As many as 56 Antarctic research projects could be cancelled, delayed or restricted, said an email sent from the Australian Antarctic Division (AAD) to its staff.
The email stated that the division was facing budget constraints and would need to locate $25 million in savings in order to deliver the planned projects, which include studies into the diminishing sea ice, declining penguin populations, and the “cleaner Antarctica program”, an initiative designed to remedy damage caused by human activity such as oil spills.
Further information from anonymous insiders confirmed that two of Australia’s Antarctic research stations would not be fully staffed during the upcoming summer season, when scientific research at the south pole is usually at its peak.
The announcement comes at a crucial time for scientists, many of whom say this research is more important than ever.
Just last week, it was reported that Antarctic sea ice levels are at a record low, with ice that is normally recovered over the winter being absent – an event that would naturally occur only once every 7.5 million years.
Jan Zika, a climate scientist at the University of New South Wales working collaboratively via the Australian Centre for Excellence in Antarctic Science expressed concerns about the potential impacts of budget constraints.
“When someone says there’s a cut to the AAD, it basically means less science, less understanding of what’s going on,” said Zika.
“It couldn’t be any more catastrophic to hear at the moment, considering we’re seeing these incredible changes, particularly the sea ice right now. We’re seeing so little sea ice relative to what we normally see this time of year.”
“If there’s a gap in data collection, it’s catastrophic for our understanding. If we have data up to a certain date, and then we have a gap for three years, five years, and then we start the data set again, it doesn’t make it useless. But it makes it really hard for us to get that understanding that we need.”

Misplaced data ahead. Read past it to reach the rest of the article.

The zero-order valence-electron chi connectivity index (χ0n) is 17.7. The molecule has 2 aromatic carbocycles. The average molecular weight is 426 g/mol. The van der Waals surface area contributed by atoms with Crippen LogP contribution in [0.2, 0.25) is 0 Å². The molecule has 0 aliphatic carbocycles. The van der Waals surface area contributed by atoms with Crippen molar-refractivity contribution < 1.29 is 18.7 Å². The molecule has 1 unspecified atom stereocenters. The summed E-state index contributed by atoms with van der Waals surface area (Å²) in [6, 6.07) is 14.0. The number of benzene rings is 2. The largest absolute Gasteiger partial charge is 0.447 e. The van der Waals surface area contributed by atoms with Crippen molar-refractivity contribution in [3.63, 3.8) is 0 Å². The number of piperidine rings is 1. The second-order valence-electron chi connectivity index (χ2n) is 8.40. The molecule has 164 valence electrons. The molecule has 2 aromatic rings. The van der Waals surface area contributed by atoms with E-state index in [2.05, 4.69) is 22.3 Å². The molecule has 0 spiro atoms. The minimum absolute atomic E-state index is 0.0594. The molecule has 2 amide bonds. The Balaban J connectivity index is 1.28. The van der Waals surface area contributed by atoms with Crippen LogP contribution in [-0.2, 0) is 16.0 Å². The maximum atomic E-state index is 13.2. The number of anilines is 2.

Both the Greens and the Liberal party raised concerns about the email and expressed the importance of Australia’s position as a leader in Antarctic research.
“To take money away at a time when we need it more than ever — and especially when there is such geopolitical interest in Antarctica, of the territory, from other nations who don’t share our interests in protecting the environment and managing it the way we do — we need to be upping our investment,” said Tasmanian Liberal senator, Jonathon Duniam.
Tasmanian Greens senator Peter Whish-Wilson echoed the sentiments of climate scientists.
“I couldn’t think of a worse possible time that the AAD and its important work is facing this budget threat. We’re potentially looking at a climate tipping point,” he said.
“A lot of our science work down there is collaborative. It’s with science agencies all around the world. Just about every nation are working with our scientists, because they all need this critical information.”
Catherine King, federal Minister for Infrastructure, Transport, Regional Development and Local Government, expressed confusion regarding the AAD’s budget concerns, stating that it would continue to deliver the $804 million budget that had been invested into AAD.
“The Commonwealth continues to administer the $804 million budget that is there for the Antarctic Division. There are no cuts, we’re a bit perplexed as to where this story has come from.”